I have found these two sentences where past perfect seems to be obligatory. I was just wondering if past simple can work too. Here are the examples:

I had set my alarm before I went to bed, but for some reason it didn't go off in the morning.

Ethan had forgotten to turn off the tap before he ran to answer the door, and so, eventually, the house flooded.

In both sentences the verbs in past perfect are the causes so it is obvious that it comes before. The sequence of events is very clear.

The house flooded because Ethan forgot to turn off the tap before he ran to answer to the door. And the writer complaints the alarm did not go off even though he set it before going to bed.

So in this case can we deduce that past prefect is only used for emphasizing the clause? What is the reason of using it if the sequence of events is clear?

2 Answers 2


Using simple past doesn't change the meaning of what happened, but it does change the focus of the story.

In a normal simple past story, the story itself, as it is happening, is always and only in the simple past. Everything in past perfect is just context from before that moment in the story.

So, take your first sentence as the example. In the original, the action is, "my alarm didn't go off in the morning". There's also the contextual information that they had set it the night before.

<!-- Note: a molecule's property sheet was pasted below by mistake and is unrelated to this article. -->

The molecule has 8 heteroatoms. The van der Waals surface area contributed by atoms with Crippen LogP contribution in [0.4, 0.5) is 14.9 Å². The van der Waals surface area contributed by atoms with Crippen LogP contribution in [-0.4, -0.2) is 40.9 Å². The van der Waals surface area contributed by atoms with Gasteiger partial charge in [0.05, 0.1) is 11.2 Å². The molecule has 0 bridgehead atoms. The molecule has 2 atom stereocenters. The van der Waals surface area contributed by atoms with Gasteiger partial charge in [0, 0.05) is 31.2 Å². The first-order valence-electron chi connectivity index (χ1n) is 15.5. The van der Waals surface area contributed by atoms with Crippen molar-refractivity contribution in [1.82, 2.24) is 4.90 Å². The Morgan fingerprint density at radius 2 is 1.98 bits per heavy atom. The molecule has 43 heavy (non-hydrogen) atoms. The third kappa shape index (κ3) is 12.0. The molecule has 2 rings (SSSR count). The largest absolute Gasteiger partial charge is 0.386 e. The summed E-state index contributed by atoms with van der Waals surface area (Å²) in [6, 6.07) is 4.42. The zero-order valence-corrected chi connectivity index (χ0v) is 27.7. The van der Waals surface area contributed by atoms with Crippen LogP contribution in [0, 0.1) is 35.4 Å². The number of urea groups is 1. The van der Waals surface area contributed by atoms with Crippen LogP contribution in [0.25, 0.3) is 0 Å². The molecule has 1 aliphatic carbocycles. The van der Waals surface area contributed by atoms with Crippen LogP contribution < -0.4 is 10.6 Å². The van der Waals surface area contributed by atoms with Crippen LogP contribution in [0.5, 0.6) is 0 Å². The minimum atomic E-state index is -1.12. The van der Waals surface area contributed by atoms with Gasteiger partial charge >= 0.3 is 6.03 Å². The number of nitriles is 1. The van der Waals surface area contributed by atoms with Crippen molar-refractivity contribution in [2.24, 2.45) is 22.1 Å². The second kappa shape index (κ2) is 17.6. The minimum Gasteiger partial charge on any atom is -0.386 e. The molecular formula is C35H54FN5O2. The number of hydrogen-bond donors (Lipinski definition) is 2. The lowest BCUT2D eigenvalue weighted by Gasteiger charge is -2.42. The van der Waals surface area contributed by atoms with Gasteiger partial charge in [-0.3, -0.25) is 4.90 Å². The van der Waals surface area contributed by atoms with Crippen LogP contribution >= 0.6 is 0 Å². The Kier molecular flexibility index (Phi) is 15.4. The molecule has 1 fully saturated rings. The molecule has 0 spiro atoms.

However, if you replace the past perfect with simple past, then the action becomes, "I set my alarm before I went to bed, and then in the morning it didn't go off." Setting the alarm is part of the action now, not just context for what happens in the morning.

  • What do you mean by it is the part of the action now ,not just context
    – Yves Lefol
    Commented Feb 27, 2022 at 6:10
  • @user5577 Do you understand the word "context"?
    – gotube
    Commented Feb 27, 2022 at 6:14
  • of course I know what context means but I don't understand the difference between being an action and being a context , An action is a part of the context even if the writer choose to express in the past perfect . That is what I think but could you explain why am I wrong ?
    – Yves Lefol
    Commented Feb 27, 2022 at 6:37
  • @user5577 I'm separating the action and the context. The action is what's actually happening in the story, and it's almost always told in the simple past. Context is other stuff that the writer tells us so we can understand the action better. In this example, "my alarm didn't go off" is the action of the story. Whether the alarm had been set the night before is the context, not the action that's happening in the story.
    – gotube
    Commented Feb 27, 2022 at 13:53

We can use the past perfect tense for the former action and the simple past tense for the later one.

We can also use the simple past tense for both without change in meaning.

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